The real money (in America and many other places) is in the corporations. At a certain level these entities are focused on only one thing, shareholder value. Cutting costs drives that value up. Enterprise VoIP peering cuts costs. The technology exists and they will do it for the money. That will leave many carriers out. A lot of IP minds now in VoIP think-tanks imbedded within legacy voice carriers are potentially going to be thinking their way right out of a job. Transport networks are dumb and not complicated enough for them to try and become the masters of, but the numbering issues are much more detailed and therefore mystifying. (Being a master of technical mystery brings a higher value). The problem is that now the enterprise IT director can figure it out too.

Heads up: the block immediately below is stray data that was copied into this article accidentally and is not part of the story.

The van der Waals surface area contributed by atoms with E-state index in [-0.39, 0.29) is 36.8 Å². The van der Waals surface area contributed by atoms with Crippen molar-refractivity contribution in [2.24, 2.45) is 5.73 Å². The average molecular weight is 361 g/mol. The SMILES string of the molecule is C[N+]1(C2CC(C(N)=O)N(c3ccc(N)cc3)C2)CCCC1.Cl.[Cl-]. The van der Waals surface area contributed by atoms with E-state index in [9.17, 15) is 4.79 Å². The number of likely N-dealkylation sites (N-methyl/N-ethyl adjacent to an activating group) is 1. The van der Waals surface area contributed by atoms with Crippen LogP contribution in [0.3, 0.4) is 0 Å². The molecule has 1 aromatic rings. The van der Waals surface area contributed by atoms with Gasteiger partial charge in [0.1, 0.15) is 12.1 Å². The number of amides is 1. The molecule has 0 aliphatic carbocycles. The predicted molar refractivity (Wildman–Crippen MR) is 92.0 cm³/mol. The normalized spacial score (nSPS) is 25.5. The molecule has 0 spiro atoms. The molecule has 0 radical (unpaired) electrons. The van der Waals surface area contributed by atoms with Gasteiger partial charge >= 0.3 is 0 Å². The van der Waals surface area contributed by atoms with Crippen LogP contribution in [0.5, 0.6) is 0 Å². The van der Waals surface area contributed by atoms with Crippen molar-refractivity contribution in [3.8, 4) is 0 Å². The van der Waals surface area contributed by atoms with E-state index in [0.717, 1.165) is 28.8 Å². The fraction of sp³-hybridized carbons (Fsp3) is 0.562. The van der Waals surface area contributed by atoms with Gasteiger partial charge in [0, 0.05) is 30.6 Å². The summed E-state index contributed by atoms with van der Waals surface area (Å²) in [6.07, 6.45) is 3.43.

Actually it’s the dumb transport that will become the ties that bind the corporate VoIP WANs and as the technical bumps get smoothed out of the numbering issues, the enterprises will need less and less traditional carrier services.
All of this is not to say that new service(s) will not be created, or just evolve over time, that add value, generate positive revenue and can fill the substantial hole left from traditional phone revenue, but that’s going to be a big hole. Ring tones are now a $4 billion a year business and no one really planned for that, but it is a drop in the bucket compared to what is going away. The landscape is changing rapidly and things that applied and succeeded in the past might not necessarily be the same this time around. What is critically important for success is the collection and sharing of accurate information with all parties involved. That is the only way to avoid repeating others’ mistakes, be aware of what is really happening in the industry and stay on track to running a business that makes sense. IT
Hunter Newby is chief strategy officer at telx. For more information, please visit www.telx.com.